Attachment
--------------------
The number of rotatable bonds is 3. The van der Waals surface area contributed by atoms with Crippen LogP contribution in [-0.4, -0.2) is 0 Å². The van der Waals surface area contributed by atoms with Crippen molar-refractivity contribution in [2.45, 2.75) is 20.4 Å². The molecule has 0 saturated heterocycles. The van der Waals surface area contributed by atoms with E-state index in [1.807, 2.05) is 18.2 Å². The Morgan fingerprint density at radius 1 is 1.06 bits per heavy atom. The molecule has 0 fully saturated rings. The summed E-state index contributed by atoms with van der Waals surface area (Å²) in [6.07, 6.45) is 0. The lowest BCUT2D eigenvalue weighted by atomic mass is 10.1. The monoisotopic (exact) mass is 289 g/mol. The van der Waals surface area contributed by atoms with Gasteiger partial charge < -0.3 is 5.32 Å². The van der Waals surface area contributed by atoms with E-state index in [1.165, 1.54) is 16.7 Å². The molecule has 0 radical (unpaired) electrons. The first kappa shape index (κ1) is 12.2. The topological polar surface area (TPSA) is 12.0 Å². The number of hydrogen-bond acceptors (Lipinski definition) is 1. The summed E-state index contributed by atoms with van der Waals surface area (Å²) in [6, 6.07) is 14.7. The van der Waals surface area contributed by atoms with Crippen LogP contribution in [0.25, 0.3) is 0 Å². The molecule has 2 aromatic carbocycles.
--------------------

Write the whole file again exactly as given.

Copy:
The number of rotatable bonds is 3. The van der Waals surface area contributed by atoms with Crippen LogP contribution in [-0.4, -0.2) is 0 Å². The van der Waals surface area contributed by atoms with Crippen molar-refractivity contribution in [2.45, 2.75) is 20.4 Å². The molecule has 0 saturated heterocycles. The van der Waals surface area contributed by atoms with E-state index in [1.807, 2.05) is 18.2 Å². The Morgan fingerprint density at radius 1 is 1.06 bits per heavy atom. The molecule has 0 fully saturated rings. The summed E-state index contributed by atoms with van der Waals surface area (Å²) in [6.07, 6.45) is 0. The lowest BCUT2D eigenvalue weighted by atomic mass is 10.1. The monoisotopic (exact) mass is 289 g/mol. The van der Waals surface area contributed by atoms with Gasteiger partial charge < -0.3 is 5.32 Å². The van der Waals surface area contributed by atoms with E-state index in [1.165, 1.54) is 16.7 Å². The molecule has 0 radical (unpaired) electrons. The first kappa shape index (κ1) is 12.2. The topological polar surface area (TPSA) is 12.0 Å². The number of hydrogen-bond acceptors (Lipinski definition) is 1. The summed E-state index contributed by atoms with van der Waals surface area (Å²) in [6, 6.07) is 14.7. The van der Waals surface area contributed by atoms with Crippen LogP contribution in [0.25, 0.3) is 0 Å². The molecule has 2 aromatic carbocycles.